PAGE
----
Wall Street goes to war with hackers in Quantum Dawn 2 simulation
Quantum Dawn 2 is coming to Wall Street.
No, it’s not a video game or a bad zombie movie; it’s a simulated cyber attack to prepare banks, brokerages and exchanges for what has become an ever-bigger risk to their earnings and operations.
Organized by the trade group SIFMA, Quantum Dawn 2 will take place on July 18 – a summer Thursday that, with any luck, will be a relatively quiet day in the real markets.The drill involves not just big Wall Street firms like Citigroup and Bank of America, but the Department of Homeland Security, the Treasury Department, the Federal Reserve, the Securities and Exchange Commission, according to SIFMA officials.
“We go through a pretty rigorous scenario where we look at multiple threats being thrown out at the U.S. equity markets,” said Karl Schimmeck, vice president of financial services operations at SIFMA.
During the exercise, which runs from 9 a.m. to 2:30 p.m. in New York, participants will receive blasts of vague and confusing information about what appears to be a hacker attack on fake trading and information platforms that are not plugged into actual markets. The participants may see “latency,” or unusual slowness, in trading, or viruses trying to invade the systems. They will also have to call one another to figure out what’s going on.
Then the Quantum Dawn drill will pause to allow executives to make decisions: should they slow down trading? Use different routing mechanisms to exchanges to get orders filled but avoid threats? When the process begins again, it will fast forward in “warp speed” to a new situation later in the day where conditions have worsened or changed.
“Our SIFMA command center at some point will run an escalation process,” said Schimmeck, an ex-Marine. “Our members will say, ‘We think we see a threat out there, this is something multiple firms are dealing with.’ We will facilitate a conference call where we share what we know, have our regulators participate and see if we can understand a threat, deal with a threat and then do a shared analysis so that no one is working on their own.”
It’s a rare situation, he said, in which fierce rivals are not trying to get a competitive edge – they’re trying to help one another survive.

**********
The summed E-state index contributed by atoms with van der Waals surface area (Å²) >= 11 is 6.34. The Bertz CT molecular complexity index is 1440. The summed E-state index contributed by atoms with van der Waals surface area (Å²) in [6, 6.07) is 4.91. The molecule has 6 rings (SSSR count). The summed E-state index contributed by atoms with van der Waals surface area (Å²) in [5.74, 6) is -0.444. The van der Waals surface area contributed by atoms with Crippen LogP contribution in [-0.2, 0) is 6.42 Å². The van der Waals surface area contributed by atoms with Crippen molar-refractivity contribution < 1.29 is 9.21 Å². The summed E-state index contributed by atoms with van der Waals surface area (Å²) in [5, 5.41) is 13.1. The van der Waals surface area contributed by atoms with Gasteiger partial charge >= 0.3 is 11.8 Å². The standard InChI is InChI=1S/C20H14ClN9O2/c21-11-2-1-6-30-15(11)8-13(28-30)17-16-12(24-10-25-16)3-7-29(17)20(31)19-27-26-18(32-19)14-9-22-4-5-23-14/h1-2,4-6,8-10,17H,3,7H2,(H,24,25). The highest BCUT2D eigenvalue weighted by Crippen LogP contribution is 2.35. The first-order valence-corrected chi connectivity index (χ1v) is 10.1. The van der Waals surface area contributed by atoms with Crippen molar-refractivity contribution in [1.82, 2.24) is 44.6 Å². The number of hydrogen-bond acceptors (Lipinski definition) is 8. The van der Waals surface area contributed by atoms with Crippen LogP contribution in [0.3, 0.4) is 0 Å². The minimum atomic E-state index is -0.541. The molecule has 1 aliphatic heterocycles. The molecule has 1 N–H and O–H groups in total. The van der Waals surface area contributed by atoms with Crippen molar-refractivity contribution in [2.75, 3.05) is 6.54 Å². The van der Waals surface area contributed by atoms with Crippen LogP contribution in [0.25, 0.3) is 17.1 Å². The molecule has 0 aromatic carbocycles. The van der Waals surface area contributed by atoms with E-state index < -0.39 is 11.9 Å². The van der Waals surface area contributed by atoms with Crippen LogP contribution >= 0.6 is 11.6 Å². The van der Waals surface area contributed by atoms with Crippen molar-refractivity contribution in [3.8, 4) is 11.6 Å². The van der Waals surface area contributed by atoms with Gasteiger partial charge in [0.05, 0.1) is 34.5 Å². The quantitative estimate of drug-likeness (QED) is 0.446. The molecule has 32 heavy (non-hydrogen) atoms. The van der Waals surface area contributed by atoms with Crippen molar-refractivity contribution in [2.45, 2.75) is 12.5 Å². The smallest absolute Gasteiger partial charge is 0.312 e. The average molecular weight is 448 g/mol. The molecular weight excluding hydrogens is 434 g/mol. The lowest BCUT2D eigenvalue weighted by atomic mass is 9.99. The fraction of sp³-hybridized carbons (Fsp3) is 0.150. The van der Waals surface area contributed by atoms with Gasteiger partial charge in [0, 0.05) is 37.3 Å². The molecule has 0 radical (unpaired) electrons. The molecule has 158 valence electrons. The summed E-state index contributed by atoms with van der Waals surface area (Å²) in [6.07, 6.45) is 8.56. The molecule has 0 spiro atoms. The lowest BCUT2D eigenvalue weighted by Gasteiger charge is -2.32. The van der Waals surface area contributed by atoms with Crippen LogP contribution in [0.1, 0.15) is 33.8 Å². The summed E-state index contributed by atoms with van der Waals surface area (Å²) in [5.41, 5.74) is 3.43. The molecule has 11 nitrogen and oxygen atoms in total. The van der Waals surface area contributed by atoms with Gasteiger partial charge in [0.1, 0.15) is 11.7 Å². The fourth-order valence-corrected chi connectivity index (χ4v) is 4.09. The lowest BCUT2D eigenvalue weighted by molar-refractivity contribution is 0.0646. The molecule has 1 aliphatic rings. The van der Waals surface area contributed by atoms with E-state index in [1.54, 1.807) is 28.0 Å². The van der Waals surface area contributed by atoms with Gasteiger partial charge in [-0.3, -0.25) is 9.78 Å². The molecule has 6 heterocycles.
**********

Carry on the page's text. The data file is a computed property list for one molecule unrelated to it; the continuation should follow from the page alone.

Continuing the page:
About 40 firms will participate in the operation, having paid fees of $1,000, $5,000 or $10,000 depending on the size of their revenue. Each firm must send three executives: one from business continuity, one from information security, another from operations whose job is to keep trading, settlement and clearance running during market crises. A firm called Cyber Strategies, which works with the Department of Homeland Security on cyber threats, will receive the fees for overseeing the exercise.
As Quantum Dawn 2’s name indicates, this isn’t the first time that Wall Street firms have done this kind of drill. In November 2011, SIFMA organized the first Quantum Dawn, which was perhaps an even more interesting simulation.
“For Quantum Dawn 1, there was a cyber attack coordinated with armed gunmen running around Lower Manhattan, trying to gain entry to the exchanges and really just try to blow things up,” said Schimmeck.
In that operation, participants were all in one central location at a conference table, comparing notes and making decisions as they learned about various threats. In Quantum Dawn 2, they will all be stationed at their own offices, communicating with one another through emails and phone calls as they do in real life. A SIFMA marketing document says this drill will try to instill “greater ‘uncertainty’ and ‘fog of war’ for all players.”
These drills have become more important for Wall Street as financial firms have faced more frequent and sophisticated attacks on their networks. A couple of months ago, the FBI gave security clearances to dozens of bank executives to inform them about organized attacks against their systems.
Some attacks are evident, like distributed denial of service, or DDoS attacks, that shut down bank web sites or otherwise disrupt their operations. But even more nefarious are hidden bugs that hackers try to install into banks’ proprietary systems without them knowing, said Schimmeck. The hackers then lay in wait for vulnerable moments – like a natural disaster or market disruption – to attack.
One mystery about Quantum Dawn remains: who came up with the name, and what does it mean? Schimmeck, who joined SIFMA from Goldman Sachs after the project’s inception, said he gets asked all the time but has no idea.
Editor’s note: this piece has been updated to reflect the new date of Quantum Dawn, which was rescheduled to July 18 from June 28.